They are calm . . . maybe a little too calm was one of the first thoughts that came to mind as I watched the always adept Anderson Cooper interview Jamey Rodemeyer’s family last evening on CNN.
There seemed to be a orchestrated response to Cooper’s questions that lacked the expected and understandable emotions of a family thrust into turmoil as the result of a tragic and perhaps preventable death.
While I do not want to immediately draw comparisons between the Rodemeyer’s seemingly cool and somewhat detached interaction with their interviewer and that of the Albert Camus character in the book The Outsider in which the protagonist (if you could call him that) is criticized for his apparent lack of emotion at the passing of his mother, I just did not get a good vibe.
Maybe they are still in shock I thought. But when Cooper pointed out the contradiction between their statement that Jamey had received tremendous support from the many people with whom he came in contact after he had openly acknowledged his sexual orientation, and the fact that bullying was blamed for his decision to take his life, Mrs. Rodemeyer seemed to fumble about for an answer. I mean, how could she claim that Jamey had such tremendous support from his peers while simultaneously placing the responsibility for his suicide at the feet of purported cyber tormentors? It just doesn’t add up, as one would think that support from friends in the real or physical world versus enduring the verbal barbs from unknown bullies in the virtual realms would carry the day!
Perhaps I will be chastised for a lack of sympathy and empathy for a family who has suffered such a tremendous loss . . . maybe it is even warranted as I truly do hope that I am wrong. But here is the thing, I would be devastated by such a loss and that would come through loud and clear. I mean my heart still aches a little as I watch my young daughter board the morning school bus . . . and yes I still do watch the bus until it turns the corner and drives out of sight even though she has entered her third year of school.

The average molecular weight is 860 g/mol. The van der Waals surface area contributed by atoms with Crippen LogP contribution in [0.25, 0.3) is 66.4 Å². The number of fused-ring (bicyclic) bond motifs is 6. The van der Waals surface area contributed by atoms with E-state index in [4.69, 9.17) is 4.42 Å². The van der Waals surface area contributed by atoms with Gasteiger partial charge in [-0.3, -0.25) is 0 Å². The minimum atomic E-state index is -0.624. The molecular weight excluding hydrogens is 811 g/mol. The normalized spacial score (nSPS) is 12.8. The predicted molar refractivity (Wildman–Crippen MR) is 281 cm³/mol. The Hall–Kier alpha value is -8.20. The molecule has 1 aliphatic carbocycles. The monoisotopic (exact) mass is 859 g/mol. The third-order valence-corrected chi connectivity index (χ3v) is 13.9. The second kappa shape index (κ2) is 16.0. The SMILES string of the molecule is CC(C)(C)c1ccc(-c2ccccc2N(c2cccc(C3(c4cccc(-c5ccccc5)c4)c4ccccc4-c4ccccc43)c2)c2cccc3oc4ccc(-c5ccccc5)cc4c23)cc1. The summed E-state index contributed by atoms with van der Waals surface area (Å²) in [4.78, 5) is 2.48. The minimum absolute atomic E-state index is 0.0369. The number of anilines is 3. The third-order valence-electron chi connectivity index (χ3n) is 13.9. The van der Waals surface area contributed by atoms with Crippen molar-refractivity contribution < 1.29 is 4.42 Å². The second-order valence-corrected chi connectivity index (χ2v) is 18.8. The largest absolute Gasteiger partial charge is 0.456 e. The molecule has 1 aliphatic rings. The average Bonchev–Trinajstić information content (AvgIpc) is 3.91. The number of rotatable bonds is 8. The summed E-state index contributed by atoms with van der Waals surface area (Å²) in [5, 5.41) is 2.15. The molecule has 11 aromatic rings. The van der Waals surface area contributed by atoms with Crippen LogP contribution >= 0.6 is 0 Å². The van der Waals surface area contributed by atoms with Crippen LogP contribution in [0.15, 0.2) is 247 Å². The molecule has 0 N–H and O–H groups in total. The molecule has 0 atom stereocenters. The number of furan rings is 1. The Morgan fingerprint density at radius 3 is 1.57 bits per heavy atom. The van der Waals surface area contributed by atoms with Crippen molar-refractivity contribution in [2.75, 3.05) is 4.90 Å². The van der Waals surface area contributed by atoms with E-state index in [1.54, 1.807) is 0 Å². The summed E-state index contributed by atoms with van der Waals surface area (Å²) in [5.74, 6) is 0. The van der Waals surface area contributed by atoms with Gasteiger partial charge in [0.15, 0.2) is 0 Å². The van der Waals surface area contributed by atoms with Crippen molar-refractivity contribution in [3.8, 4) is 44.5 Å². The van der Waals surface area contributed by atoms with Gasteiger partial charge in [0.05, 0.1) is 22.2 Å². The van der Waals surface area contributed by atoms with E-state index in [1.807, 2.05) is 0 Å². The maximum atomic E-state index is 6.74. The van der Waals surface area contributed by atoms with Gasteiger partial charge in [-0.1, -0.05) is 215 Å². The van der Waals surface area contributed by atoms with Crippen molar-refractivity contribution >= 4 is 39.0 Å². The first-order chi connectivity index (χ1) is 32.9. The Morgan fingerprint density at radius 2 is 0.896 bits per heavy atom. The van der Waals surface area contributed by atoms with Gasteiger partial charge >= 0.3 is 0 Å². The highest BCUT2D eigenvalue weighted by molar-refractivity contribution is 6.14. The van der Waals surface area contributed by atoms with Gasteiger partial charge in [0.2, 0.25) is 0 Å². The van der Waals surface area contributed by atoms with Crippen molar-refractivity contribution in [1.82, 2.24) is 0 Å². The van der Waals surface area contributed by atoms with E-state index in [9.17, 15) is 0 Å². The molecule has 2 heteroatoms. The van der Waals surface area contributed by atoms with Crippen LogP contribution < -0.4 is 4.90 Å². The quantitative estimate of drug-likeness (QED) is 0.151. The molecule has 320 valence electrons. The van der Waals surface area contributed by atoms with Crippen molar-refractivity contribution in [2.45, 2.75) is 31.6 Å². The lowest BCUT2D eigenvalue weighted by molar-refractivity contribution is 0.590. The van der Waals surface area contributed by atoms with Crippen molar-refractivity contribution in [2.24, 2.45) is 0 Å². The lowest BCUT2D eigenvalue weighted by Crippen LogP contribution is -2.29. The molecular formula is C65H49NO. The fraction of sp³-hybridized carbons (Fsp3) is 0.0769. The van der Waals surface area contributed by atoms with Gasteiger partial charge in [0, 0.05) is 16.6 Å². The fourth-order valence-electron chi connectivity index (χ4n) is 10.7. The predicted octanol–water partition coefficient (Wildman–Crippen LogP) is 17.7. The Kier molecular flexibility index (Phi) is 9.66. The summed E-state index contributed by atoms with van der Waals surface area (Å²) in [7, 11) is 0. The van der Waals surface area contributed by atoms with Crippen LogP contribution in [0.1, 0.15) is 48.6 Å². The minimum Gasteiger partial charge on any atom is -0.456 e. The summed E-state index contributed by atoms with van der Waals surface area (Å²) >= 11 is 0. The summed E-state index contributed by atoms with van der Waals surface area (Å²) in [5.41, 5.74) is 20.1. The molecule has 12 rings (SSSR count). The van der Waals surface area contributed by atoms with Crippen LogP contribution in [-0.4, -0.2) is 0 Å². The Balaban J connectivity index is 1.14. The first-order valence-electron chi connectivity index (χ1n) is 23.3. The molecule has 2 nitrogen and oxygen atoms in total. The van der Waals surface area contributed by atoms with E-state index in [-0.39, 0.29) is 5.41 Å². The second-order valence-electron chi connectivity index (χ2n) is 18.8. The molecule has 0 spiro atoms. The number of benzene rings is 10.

If you think about it within the context of the reports which stated that Jamey had been sending signals on social networking sites that he was struggling, while even his own mother “thought he had grown stronger,” I do not understand the disconnect. How could the now obvious gap between what people thought and what was in reality a young boy in turmoil go undetected?
Even more troubling is why was he even on the Internet being exposed to these virtual miscreants on a site where anonymous posts could be made, when an obvious option would have been to either block them, join another network or just turn the dam thing off! Where were his parents. Allowing Jamey to continue to access a site in which he was exposed to such virulent emotional attacks is tantamount to letting your child put their hand in a wasp nest . . . you can’t be surprised when they get stung.
I want to stress that this is not an attempt to assign blame towards the family, but there are so many aspects of this sad story about which I am trying to understand.
So what is the answer? At this point I do not have any, but I would not be surprised if as the story progresses, there will be one maybe two interesting revelations that will come to light.
In the meantime, here is the link to the Anderson Cooper interview on CNN.